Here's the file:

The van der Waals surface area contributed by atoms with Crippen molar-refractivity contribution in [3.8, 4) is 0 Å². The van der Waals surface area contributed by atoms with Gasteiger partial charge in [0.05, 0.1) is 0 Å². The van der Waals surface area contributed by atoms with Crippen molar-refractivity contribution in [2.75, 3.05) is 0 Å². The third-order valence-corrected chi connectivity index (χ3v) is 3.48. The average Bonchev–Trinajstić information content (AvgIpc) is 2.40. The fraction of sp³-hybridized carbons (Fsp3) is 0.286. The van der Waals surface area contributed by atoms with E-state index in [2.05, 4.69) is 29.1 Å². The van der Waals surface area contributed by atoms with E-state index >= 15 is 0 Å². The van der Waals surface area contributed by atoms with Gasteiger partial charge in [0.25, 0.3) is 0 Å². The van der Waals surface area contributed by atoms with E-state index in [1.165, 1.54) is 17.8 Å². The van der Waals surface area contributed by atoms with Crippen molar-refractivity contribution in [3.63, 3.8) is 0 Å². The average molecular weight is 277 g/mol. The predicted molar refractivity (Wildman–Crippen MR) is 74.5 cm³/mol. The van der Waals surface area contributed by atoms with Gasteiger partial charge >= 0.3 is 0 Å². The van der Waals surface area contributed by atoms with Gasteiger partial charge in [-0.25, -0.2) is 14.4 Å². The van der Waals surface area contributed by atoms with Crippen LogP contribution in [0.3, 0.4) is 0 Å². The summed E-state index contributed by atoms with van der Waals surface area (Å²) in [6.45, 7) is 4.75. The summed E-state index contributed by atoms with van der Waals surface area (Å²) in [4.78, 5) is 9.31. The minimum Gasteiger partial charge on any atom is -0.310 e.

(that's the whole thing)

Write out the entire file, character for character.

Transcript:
The van der Waals surface area contributed by atoms with Crippen molar-refractivity contribution in [3.8, 4) is 0 Å². The van der Waals surface area contributed by atoms with Gasteiger partial charge in [0.05, 0.1) is 0 Å². The van der Waals surface area contributed by atoms with Crippen molar-refractivity contribution in [2.75, 3.05) is 0 Å². The third-order valence-corrected chi connectivity index (χ3v) is 3.48. The average Bonchev–Trinajstić information content (AvgIpc) is 2.40. The fraction of sp³-hybridized carbons (Fsp3) is 0.286. The van der Waals surface area contributed by atoms with E-state index in [2.05, 4.69) is 29.1 Å². The van der Waals surface area contributed by atoms with E-state index >= 15 is 0 Å². The van der Waals surface area contributed by atoms with Gasteiger partial charge in [0.25, 0.3) is 0 Å². The van der Waals surface area contributed by atoms with E-state index in [1.165, 1.54) is 17.8 Å². The van der Waals surface area contributed by atoms with Crippen molar-refractivity contribution in [3.63, 3.8) is 0 Å². The average molecular weight is 277 g/mol. The predicted molar refractivity (Wildman–Crippen MR) is 74.5 cm³/mol. The van der Waals surface area contributed by atoms with Gasteiger partial charge >= 0.3 is 0 Å². The van der Waals surface area contributed by atoms with Gasteiger partial charge in [-0.25, -0.2) is 14.4 Å². The van der Waals surface area contributed by atoms with Crippen LogP contribution in [0.3, 0.4) is 0 Å². The summed E-state index contributed by atoms with van der Waals surface area (Å²) in [6.45, 7) is 4.75. The summed E-state index contributed by atoms with van der Waals surface area (Å²) in [4.78, 5) is 9.31. The minimum Gasteiger partial charge on any atom is -0.310 e.